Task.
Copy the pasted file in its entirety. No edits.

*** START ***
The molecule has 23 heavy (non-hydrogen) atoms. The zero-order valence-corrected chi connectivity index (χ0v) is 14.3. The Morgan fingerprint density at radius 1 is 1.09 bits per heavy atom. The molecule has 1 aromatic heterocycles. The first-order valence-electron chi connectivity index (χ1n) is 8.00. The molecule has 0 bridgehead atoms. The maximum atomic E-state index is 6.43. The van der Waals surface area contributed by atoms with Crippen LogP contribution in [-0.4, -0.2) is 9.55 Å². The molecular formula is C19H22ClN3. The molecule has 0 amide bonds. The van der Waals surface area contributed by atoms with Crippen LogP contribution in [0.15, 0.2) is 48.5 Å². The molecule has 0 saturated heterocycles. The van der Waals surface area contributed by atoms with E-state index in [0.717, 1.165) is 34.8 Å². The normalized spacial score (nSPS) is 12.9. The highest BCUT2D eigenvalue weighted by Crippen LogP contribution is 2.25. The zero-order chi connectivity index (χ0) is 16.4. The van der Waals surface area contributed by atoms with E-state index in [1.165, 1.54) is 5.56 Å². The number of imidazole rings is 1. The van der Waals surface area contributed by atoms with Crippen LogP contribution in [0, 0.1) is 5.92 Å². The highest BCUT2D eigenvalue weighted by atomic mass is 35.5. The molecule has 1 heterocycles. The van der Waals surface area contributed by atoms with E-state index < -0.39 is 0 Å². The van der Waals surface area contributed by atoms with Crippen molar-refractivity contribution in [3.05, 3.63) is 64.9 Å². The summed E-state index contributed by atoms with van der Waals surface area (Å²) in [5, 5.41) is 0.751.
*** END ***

The molecule has 23 heavy (non-hydrogen) atoms. The zero-order valence-corrected chi connectivity index (χ0v) is 14.3. The Morgan fingerprint density at radius 1 is 1.09 bits per heavy atom. The molecule has 1 aromatic heterocycles. The first-order valence-electron chi connectivity index (χ1n) is 8.00. The molecule has 0 bridgehead atoms. The maximum atomic E-state index is 6.43. The van der Waals surface area contributed by atoms with Crippen LogP contribution in [-0.4, -0.2) is 9.55 Å². The molecular formula is C19H22ClN3. The molecule has 0 amide bonds. The van der Waals surface area contributed by atoms with Crippen LogP contribution in [0.15, 0.2) is 48.5 Å². The molecule has 0 saturated heterocycles. The van der Waals surface area contributed by atoms with E-state index in [0.717, 1.165) is 34.8 Å². The normalized spacial score (nSPS) is 12.9. The highest BCUT2D eigenvalue weighted by Crippen LogP contribution is 2.25. The zero-order chi connectivity index (χ0) is 16.4. The van der Waals surface area contributed by atoms with E-state index in [1.165, 1.54) is 5.56 Å². The number of imidazole rings is 1. The van der Waals surface area contributed by atoms with Crippen LogP contribution in [0, 0.1) is 5.92 Å². The highest BCUT2D eigenvalue weighted by atomic mass is 35.5. The molecule has 1 heterocycles. The van der Waals surface area contributed by atoms with E-state index < -0.39 is 0 Å². The van der Waals surface area contributed by atoms with Crippen molar-refractivity contribution in [3.05, 3.63) is 64.9 Å². The summed E-state index contributed by atoms with van der Waals surface area (Å²) in [5, 5.41) is 0.751.